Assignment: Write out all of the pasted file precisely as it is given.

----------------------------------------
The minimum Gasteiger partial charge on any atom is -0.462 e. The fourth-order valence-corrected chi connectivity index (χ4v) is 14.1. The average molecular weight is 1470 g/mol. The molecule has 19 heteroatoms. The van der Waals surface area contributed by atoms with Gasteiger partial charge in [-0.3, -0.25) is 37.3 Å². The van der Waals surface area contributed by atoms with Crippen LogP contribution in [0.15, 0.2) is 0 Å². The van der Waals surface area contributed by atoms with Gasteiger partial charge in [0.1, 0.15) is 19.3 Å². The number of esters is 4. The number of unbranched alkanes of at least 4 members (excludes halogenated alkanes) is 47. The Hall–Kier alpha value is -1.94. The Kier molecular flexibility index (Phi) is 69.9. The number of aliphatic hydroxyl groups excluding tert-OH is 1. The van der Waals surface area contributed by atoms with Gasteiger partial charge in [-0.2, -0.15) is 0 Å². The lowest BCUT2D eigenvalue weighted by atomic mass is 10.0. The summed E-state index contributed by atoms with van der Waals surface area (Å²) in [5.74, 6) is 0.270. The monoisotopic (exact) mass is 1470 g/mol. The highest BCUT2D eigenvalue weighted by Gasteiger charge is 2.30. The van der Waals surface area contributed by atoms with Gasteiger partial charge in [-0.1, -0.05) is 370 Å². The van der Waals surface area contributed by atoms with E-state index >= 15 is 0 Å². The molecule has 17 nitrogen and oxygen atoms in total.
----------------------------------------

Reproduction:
The minimum Gasteiger partial charge on any atom is -0.462 e. The fourth-order valence-corrected chi connectivity index (χ4v) is 14.1. The average molecular weight is 1470 g/mol. The molecule has 19 heteroatoms. The van der Waals surface area contributed by atoms with Gasteiger partial charge in [-0.3, -0.25) is 37.3 Å². The van der Waals surface area contributed by atoms with Crippen LogP contribution in [0.15, 0.2) is 0 Å². The van der Waals surface area contributed by atoms with Gasteiger partial charge in [0.1, 0.15) is 19.3 Å². The number of esters is 4. The number of unbranched alkanes of at least 4 members (excludes halogenated alkanes) is 47. The Hall–Kier alpha value is -1.94. The Kier molecular flexibility index (Phi) is 69.9. The number of aliphatic hydroxyl groups excluding tert-OH is 1. The van der Waals surface area contributed by atoms with Gasteiger partial charge in [-0.2, -0.15) is 0 Å². The lowest BCUT2D eigenvalue weighted by atomic mass is 10.0. The summed E-state index contributed by atoms with van der Waals surface area (Å²) in [5.74, 6) is 0.270. The monoisotopic (exact) mass is 1470 g/mol. The highest BCUT2D eigenvalue weighted by Gasteiger charge is 2.30. The van der Waals surface area contributed by atoms with Gasteiger partial charge in [-0.1, -0.05) is 370 Å². The van der Waals surface area contributed by atoms with E-state index >= 15 is 0 Å². The molecule has 17 nitrogen and oxygen atoms in total.